Following the North's missile testing, US Vice President Harris arrives in South Korea

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Published: 9/29/2022 6:32:33 AM

In an effort to fortify the security ties between Seoul and Washington, US Vice President Kamala Harris visited South Korea on Thursday to inspect the heavily guarded border with the nuclear-armed North

North Korea conducted two banned ballistic missile launches in the days before Harris's arrival, part of a record-breaking streak of weapons tests this year.


Her trip to the Demilitarized Zone (DMZ) is likely to infuriate Pyongyang, which branded United States House Speaker Nancy Pelosi the "worst destroyer of international peace" when she visited the border in August.


Speaking aboard a US destroyer at a naval base in Japan, Harris accused North Korea of threatening regional stability with fresh missile launches, denouncing the country's "illicit weapons program".

She had been in Japan to attend the state funeral of assassinated former prime minister Shinzo Abe. In Seoul, she will meet South Korea's President Yoon Suk-yeol, who took office in May.

The pair will discuss the countries' long-standing security alliance, their growing economic and technology partnership, and a range of other regional and global issues, her office said.

Seoul is also likely to raise its concerns over a new law signed by US President Joe Biden that removes subsidies for electric cars built outside of America, impacting Korean automakers like Hyundai and Kia.

Harris, America's first female vice president, will also meet with what the White House called "groundbreaking women leaders" of South Korea to discuss gender equality issues.

Yoon, who has pledged to abolish Seoul's Ministry of Gender Equality, has faced domestic criticism for a lack of women in his cabinet.

- Nuclear test? -

Security issues will dominate Harris' trip, with South Korean and US officials warning for months that North Korean leader Kim Jong Un is preparing to conduct another nuclear test.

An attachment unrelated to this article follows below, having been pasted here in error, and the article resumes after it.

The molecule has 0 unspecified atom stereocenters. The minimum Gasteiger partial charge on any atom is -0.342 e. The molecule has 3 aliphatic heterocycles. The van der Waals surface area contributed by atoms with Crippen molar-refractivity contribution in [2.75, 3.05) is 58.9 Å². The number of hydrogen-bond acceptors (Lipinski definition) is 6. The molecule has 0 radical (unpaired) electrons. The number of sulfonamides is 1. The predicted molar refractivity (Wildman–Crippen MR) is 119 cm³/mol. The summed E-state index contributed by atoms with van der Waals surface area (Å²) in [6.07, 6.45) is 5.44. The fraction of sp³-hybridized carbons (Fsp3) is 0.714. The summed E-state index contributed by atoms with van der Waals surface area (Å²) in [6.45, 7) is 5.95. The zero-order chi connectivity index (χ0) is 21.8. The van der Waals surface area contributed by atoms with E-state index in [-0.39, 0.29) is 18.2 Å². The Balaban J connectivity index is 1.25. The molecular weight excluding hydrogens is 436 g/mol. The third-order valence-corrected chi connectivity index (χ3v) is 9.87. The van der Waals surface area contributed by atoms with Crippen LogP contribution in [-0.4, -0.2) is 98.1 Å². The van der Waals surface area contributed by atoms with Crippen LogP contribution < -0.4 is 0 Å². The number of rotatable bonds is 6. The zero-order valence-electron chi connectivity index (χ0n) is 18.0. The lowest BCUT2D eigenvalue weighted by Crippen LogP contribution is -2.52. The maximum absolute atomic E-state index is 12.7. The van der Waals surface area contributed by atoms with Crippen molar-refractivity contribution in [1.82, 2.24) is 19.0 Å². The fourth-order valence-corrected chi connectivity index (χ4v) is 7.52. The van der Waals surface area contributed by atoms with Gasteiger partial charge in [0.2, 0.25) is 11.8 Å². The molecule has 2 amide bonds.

On Wednesday, the South's spy agency said the test could happen next month.

Pyongyang is likely to choose the window between China's upcoming Communist Party Congress on October 16 and the midterm elections in the United States on November 7 for its next nuclear test, it said.

North Korea, which is under multiple UN sanctions for its weapons programmes, typically seeks to maximise the geopolitical impact of its tests with careful timing.

The isolated regime has tested nuclear weapons six times since 2006. Its last and most powerful one in 2017 -- which Pyongyang claimed was a hydrogen bomb -- had an estimated yield of 250 kilotons.

Under President Yoon, Seoul and Washington have boosted joint military exercises, which they insist are purely defensive. North Korea sees them as rehearsals for an invasion.

The allies are conducting a large-scale joint naval exercise this week in a show of force against growing North Korean provocations.

Cheong Seong-chang of the Center for North Korean Studies at the Sejong Institute told AFP that he expected Yoon and Harris to discuss the plan for responding to another nuclear test by Pyongyang.

Harris's trip is "an opportunity to strengthen the high-level cooperative and friendly relationship between South Korea and the United States", he said.

On Thursday, Seoul said it would hold trilateral anti-submarine drills with Japan and the US, the first such exercises since 2017, after officials said this weekend they had detected signs Pyongyang could be preparing to fire a submarine-launched ballistic missile.




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